A Different Era Of Football Transfer News: The Golden Age Of ClubCall

Before the internet, ClubCall was the only way to find out about the latest comings and goings at your club
10:01, 08 Aug 2021

Imagine a time when the only way of getting your football fix was to head to your nearest newsagent to pick up a copy of Match or Shoot magazine or perhaps even the evening edition of the local paper; then ClubCall came along and changed the way we engage with our favourite club forever.

When ClubCall was launched over 30 years ago it created a huge wave of excitement, leading to supporters hungry for the very latest news on their team picking up the receiver in their thousands to listen to the latest goings on and bringing them closer to their club than ever before.

Bursting onto the scene in 1986 as a club-by-club telephone information service by BT Supercall following deregulation of the telecoms industry, ClubCall enabled fans to listen to a telephone news service dedicated purely to their team, keeping them up to date with all the goings on and even allowing them to hear full match commentaries.

Leading clubs in the then First Division wasted no time in signing-up on a revenue share basis, whereby they received a percentage of income from the calls to their official information line which quickly proved popular among fans who could hear club news, interviews and commentary on the telephone by ringing an 0898 prefixed number.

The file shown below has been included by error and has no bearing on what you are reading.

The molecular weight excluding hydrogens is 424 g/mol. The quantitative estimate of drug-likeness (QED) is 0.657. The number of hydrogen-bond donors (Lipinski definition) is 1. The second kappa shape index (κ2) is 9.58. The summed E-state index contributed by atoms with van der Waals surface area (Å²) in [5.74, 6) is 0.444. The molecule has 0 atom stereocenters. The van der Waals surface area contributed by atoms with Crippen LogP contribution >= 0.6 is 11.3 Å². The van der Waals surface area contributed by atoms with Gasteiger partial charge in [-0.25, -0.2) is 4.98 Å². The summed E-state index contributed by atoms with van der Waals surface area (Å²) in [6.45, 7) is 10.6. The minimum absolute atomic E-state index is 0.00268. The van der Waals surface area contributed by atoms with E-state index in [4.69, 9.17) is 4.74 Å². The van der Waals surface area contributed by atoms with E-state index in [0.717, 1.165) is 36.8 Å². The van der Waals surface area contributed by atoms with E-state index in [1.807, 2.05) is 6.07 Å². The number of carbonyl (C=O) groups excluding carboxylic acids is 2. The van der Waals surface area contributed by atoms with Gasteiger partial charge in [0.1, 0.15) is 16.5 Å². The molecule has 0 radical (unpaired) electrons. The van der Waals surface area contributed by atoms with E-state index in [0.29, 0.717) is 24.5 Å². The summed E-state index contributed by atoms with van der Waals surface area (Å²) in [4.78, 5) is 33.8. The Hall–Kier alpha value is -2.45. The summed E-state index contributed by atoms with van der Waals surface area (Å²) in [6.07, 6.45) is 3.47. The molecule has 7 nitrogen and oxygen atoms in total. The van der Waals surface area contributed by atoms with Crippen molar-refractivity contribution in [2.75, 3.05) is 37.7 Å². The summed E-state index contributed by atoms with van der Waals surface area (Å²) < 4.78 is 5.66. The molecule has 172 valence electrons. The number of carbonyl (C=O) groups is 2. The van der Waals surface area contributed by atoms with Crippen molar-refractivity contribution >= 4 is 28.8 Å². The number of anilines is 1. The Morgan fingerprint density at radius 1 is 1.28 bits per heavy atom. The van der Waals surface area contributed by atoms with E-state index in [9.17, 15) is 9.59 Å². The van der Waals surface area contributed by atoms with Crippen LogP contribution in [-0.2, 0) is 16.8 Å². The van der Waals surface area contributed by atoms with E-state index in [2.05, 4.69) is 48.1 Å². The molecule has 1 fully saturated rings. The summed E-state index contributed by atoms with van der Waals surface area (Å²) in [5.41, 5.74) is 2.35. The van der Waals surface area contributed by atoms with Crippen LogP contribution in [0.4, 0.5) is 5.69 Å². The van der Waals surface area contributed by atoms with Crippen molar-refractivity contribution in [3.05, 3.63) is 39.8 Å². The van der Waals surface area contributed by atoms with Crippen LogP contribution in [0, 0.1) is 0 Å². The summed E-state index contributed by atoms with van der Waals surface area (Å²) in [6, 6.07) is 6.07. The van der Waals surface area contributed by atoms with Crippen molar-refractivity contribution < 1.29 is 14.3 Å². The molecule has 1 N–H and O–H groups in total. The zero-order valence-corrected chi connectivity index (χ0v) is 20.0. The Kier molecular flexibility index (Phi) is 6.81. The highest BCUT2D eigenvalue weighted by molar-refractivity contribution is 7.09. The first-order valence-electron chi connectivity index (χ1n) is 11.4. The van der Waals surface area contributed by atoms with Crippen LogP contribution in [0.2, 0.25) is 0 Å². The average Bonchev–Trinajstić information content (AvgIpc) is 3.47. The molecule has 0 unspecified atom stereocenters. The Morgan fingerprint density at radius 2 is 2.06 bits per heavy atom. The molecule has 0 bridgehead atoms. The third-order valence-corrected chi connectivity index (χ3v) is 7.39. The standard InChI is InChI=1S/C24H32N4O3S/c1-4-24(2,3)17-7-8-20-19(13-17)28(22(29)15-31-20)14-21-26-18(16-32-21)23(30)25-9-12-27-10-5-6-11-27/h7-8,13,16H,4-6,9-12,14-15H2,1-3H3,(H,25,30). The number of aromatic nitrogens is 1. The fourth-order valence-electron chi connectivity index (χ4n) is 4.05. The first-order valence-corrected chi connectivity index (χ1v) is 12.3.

Such was its popularity that ClubCall soon expand to cover 72 teams in England and Scotland with clubs falling over themselves to be part of a new and exciting information sharing platform listened to by millions.

Local reporters provided an at-the-ground news gathering service, which was then fed back to ClubCall’s headquarters in London where it was updated by a team of editors before being broadcast to thousands of fans across the nation - as long as they were willing to pay.

Meanwhile, on match days, fans and enthusiasts were drafted in to commentate on games for those who couldn’t make the action in the days before wall-to-wall TV coverage; one such reporter was Match of the Day’s very own Jonathan Pearce.

Those who now get their football fix free at the click of a mouse or the swipe of a smartphone may find it hard to believe but ClubCall was generating some serious amounts of money by the end of the decade in what was a turbulent time for English football.

Attendances had fallen sharply in the mid-1980s with a number of tragedies tarnishing the name of the game while TV companies had all but turned their backs on the national game, meaning increasingly hard-up clubs were prepared to try anything when it came to generating revenue.

By the end of the 1987/88 season, ClubCall had received 12 million calls, each costing callers between 25p and 38p per minute and for those sides at the top end of the First Division, such as Liverpool, Manchester United and Arsenal, they could expect around 2,500 calls a day.

In fact such were the numbers of calls that in the summer of 1989 - after one of the most exciting title races in history between Liverpool and Arsenal – it was estimated that the service was pouring as much into football’s coffers as Barclays’ sponsorship of the country’s top tier.

In 1991 BT sold ClubCall to Ladbrokes at a time when the premium rate telephone market was flourishing with the bookmaker seeing it as an opportunity to associate its brand with football, which was becoming an increasingly important betting medium prior to the formation of the Premier League in 1992.